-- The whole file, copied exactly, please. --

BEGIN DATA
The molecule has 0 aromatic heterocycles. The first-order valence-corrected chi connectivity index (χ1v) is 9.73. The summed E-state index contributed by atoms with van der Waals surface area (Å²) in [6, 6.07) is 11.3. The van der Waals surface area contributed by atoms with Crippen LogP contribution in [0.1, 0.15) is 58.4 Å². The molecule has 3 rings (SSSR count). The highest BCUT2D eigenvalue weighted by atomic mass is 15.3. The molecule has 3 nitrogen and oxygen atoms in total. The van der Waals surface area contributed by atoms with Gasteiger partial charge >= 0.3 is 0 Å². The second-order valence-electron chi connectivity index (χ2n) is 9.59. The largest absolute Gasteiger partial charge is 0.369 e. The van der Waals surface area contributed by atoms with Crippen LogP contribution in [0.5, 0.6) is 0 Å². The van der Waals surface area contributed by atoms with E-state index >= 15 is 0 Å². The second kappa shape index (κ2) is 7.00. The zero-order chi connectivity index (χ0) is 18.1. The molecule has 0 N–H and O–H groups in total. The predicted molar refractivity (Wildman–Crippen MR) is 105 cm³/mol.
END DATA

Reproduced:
The molecule has 0 aromatic heterocycles. The first-order valence-corrected chi connectivity index (χ1v) is 9.73. The summed E-state index contributed by atoms with van der Waals surface area (Å²) in [6, 6.07) is 11.3. The van der Waals surface area contributed by atoms with Crippen LogP contribution in [0.1, 0.15) is 58.4 Å². The molecule has 3 rings (SSSR count). The highest BCUT2D eigenvalue weighted by atomic mass is 15.3. The molecule has 3 nitrogen and oxygen atoms in total. The van der Waals surface area contributed by atoms with Gasteiger partial charge >= 0.3 is 0 Å². The second-order valence-electron chi connectivity index (χ2n) is 9.59. The largest absolute Gasteiger partial charge is 0.369 e. The van der Waals surface area contributed by atoms with Crippen LogP contribution in [0.5, 0.6) is 0 Å². The van der Waals surface area contributed by atoms with E-state index >= 15 is 0 Å². The second kappa shape index (κ2) is 7.00. The zero-order chi connectivity index (χ0) is 18.1. The molecule has 0 N–H and O–H groups in total. The predicted molar refractivity (Wildman–Crippen MR) is 105 cm³/mol.